I really liked this piece at Pieria by Unlearning Economics. They emphasize a point that I think is very important with regards to the Efficient Market Hypothesis and how we go about framing an understanding of the financial world and how we perceive future potential outcomes:
“Hereafter referred to as the ‘EMH-twist’, this argument was first used by John Cochrane, and it has reappeared since then: it was more recently referenced by Andrew Lilco, who was sadly echoed by the generally infallible Chris Dillow. The idea is that financial markets process new information faster than any one individual, government or institution could, and so for most people they may seem to behave unpredictably. However, economists can not be expected to understand these sudden movements better than anyone else, so expecting them to foresee market crashes is absurd. As Cochrane puts it, “it makes no sense whatsoever to try to discredit efﬁcient market theory in ﬁnance because its followers didn’t see the crash coming”.
However, this logic is completely circular. The mere fact that a theory exists which claims crises are unpredictable does not mean that, if a crisis is not predicted – particularly by the proponents of said theory – this shows the theory is correct. If the EMH had, to the best of our knowledge, been shown to be correct, then the EMH-twist might hold some water, but we must establish this truth separately from the the fact its proponents didn’t predict the crisis (David Glasner recently made a similar point about the ubiquitous use of rational expectations in macroeconomics). While Cochrane does claim that the central tenet of the EMH “is probably the best-tested proposition in all the social sciences”, he fails to reference supporting evidence, and in fact goes on to add substantial qualifications to the empirical record of the EMH, admitting that market volatility might happen “because people are prey to bursts of irrational optimism and pessimism”.
In fairness, there is an element of truth to the EMH-twist. Financial markets are incredibly difficult to understand, and the argument that economists don’t yet understand them, along with a mea culpa, might be acceptable – there are many things natural scientists still don’t understand, such as dark matter, or what happened ‘before’ the big bang. However, the EMH-twist as used by Cochrane et al is phrased more strongly: it is the assertion that economists can’t and shouldn’t understand the movements of financial markets, simply because the EMH allows them to wash their hands of the task. We wouldn’t accept this kind of attitude from any other field, so I can’t help but feel Cochrane’s claim that “the economist’s job is not to ‘explain’ market ﬂuctuations after the fact” can only be met with: “then what is the economists’ job, exactly?”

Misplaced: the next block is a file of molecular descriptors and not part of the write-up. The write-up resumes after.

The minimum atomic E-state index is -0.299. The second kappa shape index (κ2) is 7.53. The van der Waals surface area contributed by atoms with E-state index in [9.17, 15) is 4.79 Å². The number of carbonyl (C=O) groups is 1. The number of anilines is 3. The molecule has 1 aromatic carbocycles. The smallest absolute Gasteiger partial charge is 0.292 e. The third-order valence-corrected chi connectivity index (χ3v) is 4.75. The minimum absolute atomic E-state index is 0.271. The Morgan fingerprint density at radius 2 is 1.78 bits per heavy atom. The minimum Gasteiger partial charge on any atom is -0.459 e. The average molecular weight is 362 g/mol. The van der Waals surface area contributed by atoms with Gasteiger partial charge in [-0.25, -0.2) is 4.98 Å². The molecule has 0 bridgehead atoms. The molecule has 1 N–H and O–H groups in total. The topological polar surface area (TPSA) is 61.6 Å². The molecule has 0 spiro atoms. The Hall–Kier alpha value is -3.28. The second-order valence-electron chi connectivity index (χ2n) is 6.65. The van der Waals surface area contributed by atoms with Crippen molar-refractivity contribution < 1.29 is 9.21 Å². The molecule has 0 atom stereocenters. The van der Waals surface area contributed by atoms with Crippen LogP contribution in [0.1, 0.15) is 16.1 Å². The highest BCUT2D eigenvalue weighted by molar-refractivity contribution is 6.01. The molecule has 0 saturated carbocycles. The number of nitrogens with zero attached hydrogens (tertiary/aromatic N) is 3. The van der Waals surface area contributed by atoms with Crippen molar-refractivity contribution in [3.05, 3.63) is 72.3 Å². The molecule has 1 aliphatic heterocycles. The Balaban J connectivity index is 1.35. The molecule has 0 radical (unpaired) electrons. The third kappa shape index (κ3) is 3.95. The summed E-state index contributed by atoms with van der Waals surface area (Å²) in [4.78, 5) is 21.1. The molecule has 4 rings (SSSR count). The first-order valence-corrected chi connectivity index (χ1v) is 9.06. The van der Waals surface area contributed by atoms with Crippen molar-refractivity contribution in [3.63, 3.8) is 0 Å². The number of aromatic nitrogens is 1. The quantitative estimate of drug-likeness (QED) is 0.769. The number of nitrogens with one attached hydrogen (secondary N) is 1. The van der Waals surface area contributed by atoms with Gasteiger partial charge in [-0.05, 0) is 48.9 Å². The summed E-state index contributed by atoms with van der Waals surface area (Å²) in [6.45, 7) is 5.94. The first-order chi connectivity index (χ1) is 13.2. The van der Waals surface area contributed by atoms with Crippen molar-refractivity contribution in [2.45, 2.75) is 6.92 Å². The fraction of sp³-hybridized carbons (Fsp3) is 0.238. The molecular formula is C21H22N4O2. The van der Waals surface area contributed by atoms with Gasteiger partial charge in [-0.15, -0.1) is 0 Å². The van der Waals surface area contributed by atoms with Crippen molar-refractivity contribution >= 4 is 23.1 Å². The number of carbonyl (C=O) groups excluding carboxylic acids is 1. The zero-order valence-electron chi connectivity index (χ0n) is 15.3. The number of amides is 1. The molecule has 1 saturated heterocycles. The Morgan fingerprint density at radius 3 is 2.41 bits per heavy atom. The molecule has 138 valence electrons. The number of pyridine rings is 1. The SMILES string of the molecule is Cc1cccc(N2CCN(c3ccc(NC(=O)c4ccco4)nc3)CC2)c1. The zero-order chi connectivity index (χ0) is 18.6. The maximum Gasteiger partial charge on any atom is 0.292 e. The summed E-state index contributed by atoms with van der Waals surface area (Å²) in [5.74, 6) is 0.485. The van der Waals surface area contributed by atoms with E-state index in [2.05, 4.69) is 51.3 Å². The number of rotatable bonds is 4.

That’s perfect. More succinctly, what the EMH really boils down to is an excuse not to have the government intervene in the economy because the markets do things just fine on their own. We should really cut the academic and “empirical” nonsense and just start calling the EMH what it really is – it’s a myth based on some free market ideology and it has almost no realistic application to the way we implement policy, the way we construct portfolios or the way we do anything in the financial world.
The reason why is simple – the markets are dynamic and its participants are naturally forward looking. Sure, we might not be able to perfectly predict what future outcomes are. But that doesn’t mean we should sit back like fools and assume that the markets will just take care of everything on their own. After all, the markets are merely comprised of the decisions of its imperfect participants. The assumption that markets are always perfectly allocated for future outcomes is not just grounded in faulty logic, but empirically false.
The assumption that markets do everything better than everyone else is no different than the fallacious argument that markets are self regulating or self correcting. I find it hard to believe that anyone could understand the underlying principles of capitalism and still honestly believe that to be true. Markets aren’t perfect. Corporations and individuals make highly irrational decisions at times. They do not self regulate and they do not self correct. I don’t think this should be controversial unless you live in some Rothbardian fairy tale. Yet some variation of these concepts persist to this day.
The conclusion should be rather simple. There are times, when a forward looking approach is not only smart, but very necessary. We are forward looking animals who constantly try to gauge the potential risks in our future. Just pick up a newspaper and read how many implicit forecasts are being made. Whether it’s about future policy in Iraq, the weather, or this weekend’s sports scores. We are all actively looking into the future trying to gauge what might occur. And yes, there are times when it makes sense for policy to be proactive as well as times for us all to be proactive in how we position our financial lives.
This doesn’t mean looking into the future is easy. This doesn’t mean it’s going to be an efficient process. This doesn’t mean that understanding the drivers of future outcomes is simple. But it’s a necessary process. The idea that markets do everything better than everyone else is a myth. It’s a myth grounded in the idea that we shouldn’t try to glance into our futures or intervene in what is supposedly a perfect free market. This idea is destructive not only at the personal financial level, but also at the political level. In fact, one could argue that this sort of politicized thinking has caused more harm than just about anything else in the world. And it’s time for this idea to get crushed so soundly that its negative consequences get crushed with it.